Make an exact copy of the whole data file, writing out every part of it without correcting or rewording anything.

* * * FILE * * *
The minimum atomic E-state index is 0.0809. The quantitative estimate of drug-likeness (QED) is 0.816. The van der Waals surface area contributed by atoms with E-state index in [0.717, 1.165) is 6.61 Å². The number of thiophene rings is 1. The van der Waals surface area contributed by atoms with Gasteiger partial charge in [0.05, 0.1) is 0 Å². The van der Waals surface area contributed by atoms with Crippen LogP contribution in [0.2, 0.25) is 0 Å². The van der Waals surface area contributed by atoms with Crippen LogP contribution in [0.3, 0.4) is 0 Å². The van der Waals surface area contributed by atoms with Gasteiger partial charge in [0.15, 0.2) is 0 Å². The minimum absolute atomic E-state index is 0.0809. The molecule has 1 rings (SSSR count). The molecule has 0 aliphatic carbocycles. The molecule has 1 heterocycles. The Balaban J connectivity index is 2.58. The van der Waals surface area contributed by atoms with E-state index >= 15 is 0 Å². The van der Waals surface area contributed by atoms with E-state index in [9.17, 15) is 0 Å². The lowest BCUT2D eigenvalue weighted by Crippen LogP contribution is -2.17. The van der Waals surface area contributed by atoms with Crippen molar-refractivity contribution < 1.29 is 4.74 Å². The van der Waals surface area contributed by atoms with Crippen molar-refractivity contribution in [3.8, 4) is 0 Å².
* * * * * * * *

The minimum atomic E-state index is 0.0809. The quantitative estimate of drug-likeness (QED) is 0.816. The van der Waals surface area contributed by atoms with E-state index in [0.717, 1.165) is 6.61 Å². The number of thiophene rings is 1. The van der Waals surface area contributed by atoms with Gasteiger partial charge in [0.05, 0.1) is 0 Å². The van der Waals surface area contributed by atoms with Crippen LogP contribution in [0.2, 0.25) is 0 Å². The van der Waals surface area contributed by atoms with Crippen LogP contribution in [0.3, 0.4) is 0 Å². The van der Waals surface area contributed by atoms with Gasteiger partial charge in [0.15, 0.2) is 0 Å². The minimum absolute atomic E-state index is 0.0809. The molecule has 1 rings (SSSR count). The molecule has 0 aliphatic carbocycles. The molecule has 1 heterocycles. The Balaban J connectivity index is 2.58. The van der Waals surface area contributed by atoms with E-state index >= 15 is 0 Å². The van der Waals surface area contributed by atoms with E-state index in [9.17, 15) is 0 Å². The lowest BCUT2D eigenvalue weighted by Crippen LogP contribution is -2.17. The van der Waals surface area contributed by atoms with Crippen molar-refractivity contribution < 1.29 is 4.74 Å². The van der Waals surface area contributed by atoms with Crippen molar-refractivity contribution in [3.8, 4) is 0 Å².